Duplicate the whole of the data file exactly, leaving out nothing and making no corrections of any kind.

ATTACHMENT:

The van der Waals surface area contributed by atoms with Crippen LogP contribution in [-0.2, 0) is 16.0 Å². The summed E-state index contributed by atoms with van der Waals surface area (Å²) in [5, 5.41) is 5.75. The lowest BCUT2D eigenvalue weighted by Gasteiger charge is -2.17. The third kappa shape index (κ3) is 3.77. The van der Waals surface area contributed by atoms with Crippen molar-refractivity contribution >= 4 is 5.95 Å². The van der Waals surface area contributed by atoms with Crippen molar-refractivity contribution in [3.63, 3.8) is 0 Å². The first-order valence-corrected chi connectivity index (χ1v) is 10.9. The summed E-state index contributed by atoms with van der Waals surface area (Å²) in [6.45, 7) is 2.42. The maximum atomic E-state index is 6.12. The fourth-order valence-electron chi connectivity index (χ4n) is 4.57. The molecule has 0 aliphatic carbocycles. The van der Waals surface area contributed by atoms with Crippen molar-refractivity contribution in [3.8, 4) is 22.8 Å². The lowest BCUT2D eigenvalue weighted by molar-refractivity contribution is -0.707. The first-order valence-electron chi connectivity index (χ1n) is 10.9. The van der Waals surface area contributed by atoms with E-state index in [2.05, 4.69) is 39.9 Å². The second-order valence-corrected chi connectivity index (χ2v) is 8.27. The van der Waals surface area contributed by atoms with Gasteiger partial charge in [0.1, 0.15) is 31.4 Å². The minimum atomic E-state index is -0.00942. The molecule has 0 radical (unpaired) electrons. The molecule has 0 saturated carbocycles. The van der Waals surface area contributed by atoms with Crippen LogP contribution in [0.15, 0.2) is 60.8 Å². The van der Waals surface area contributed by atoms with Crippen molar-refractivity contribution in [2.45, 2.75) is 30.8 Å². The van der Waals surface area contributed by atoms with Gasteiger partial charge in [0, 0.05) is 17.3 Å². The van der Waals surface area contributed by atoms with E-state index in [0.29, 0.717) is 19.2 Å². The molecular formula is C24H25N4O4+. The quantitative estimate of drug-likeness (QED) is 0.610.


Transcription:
The van der Waals surface area contributed by atoms with Crippen LogP contribution in [-0.2, 0) is 16.0 Å². The summed E-state index contributed by atoms with van der Waals surface area (Å²) in [5, 5.41) is 5.75. The lowest BCUT2D eigenvalue weighted by Gasteiger charge is -2.17. The third kappa shape index (κ3) is 3.77. The van der Waals surface area contributed by atoms with Crippen molar-refractivity contribution >= 4 is 5.95 Å². The van der Waals surface area contributed by atoms with Crippen molar-refractivity contribution in [3.63, 3.8) is 0 Å². The first-order valence-corrected chi connectivity index (χ1v) is 10.9. The summed E-state index contributed by atoms with van der Waals surface area (Å²) in [6.45, 7) is 2.42. The maximum atomic E-state index is 6.12. The fourth-order valence-electron chi connectivity index (χ4n) is 4.57. The molecule has 0 aliphatic carbocycles. The van der Waals surface area contributed by atoms with Crippen molar-refractivity contribution in [3.8, 4) is 22.8 Å². The lowest BCUT2D eigenvalue weighted by molar-refractivity contribution is -0.707. The first-order valence-electron chi connectivity index (χ1n) is 10.9. The van der Waals surface area contributed by atoms with E-state index in [2.05, 4.69) is 39.9 Å². The second-order valence-corrected chi connectivity index (χ2v) is 8.27. The van der Waals surface area contributed by atoms with Gasteiger partial charge in [0.1, 0.15) is 31.4 Å². The minimum atomic E-state index is -0.00942. The molecule has 0 radical (unpaired) electrons. The molecule has 0 saturated carbocycles. The van der Waals surface area contributed by atoms with Crippen LogP contribution in [0.15, 0.2) is 60.8 Å². The van der Waals surface area contributed by atoms with Crippen molar-refractivity contribution in [2.45, 2.75) is 30.8 Å². The van der Waals surface area contributed by atoms with Gasteiger partial charge in [0, 0.05) is 17.3 Å². The van der Waals surface area contributed by atoms with E-state index in [0.29, 0.717) is 19.2 Å². The molecular formula is C24H25N4O4+. The quantitative estimate of drug-likeness (QED) is 0.610.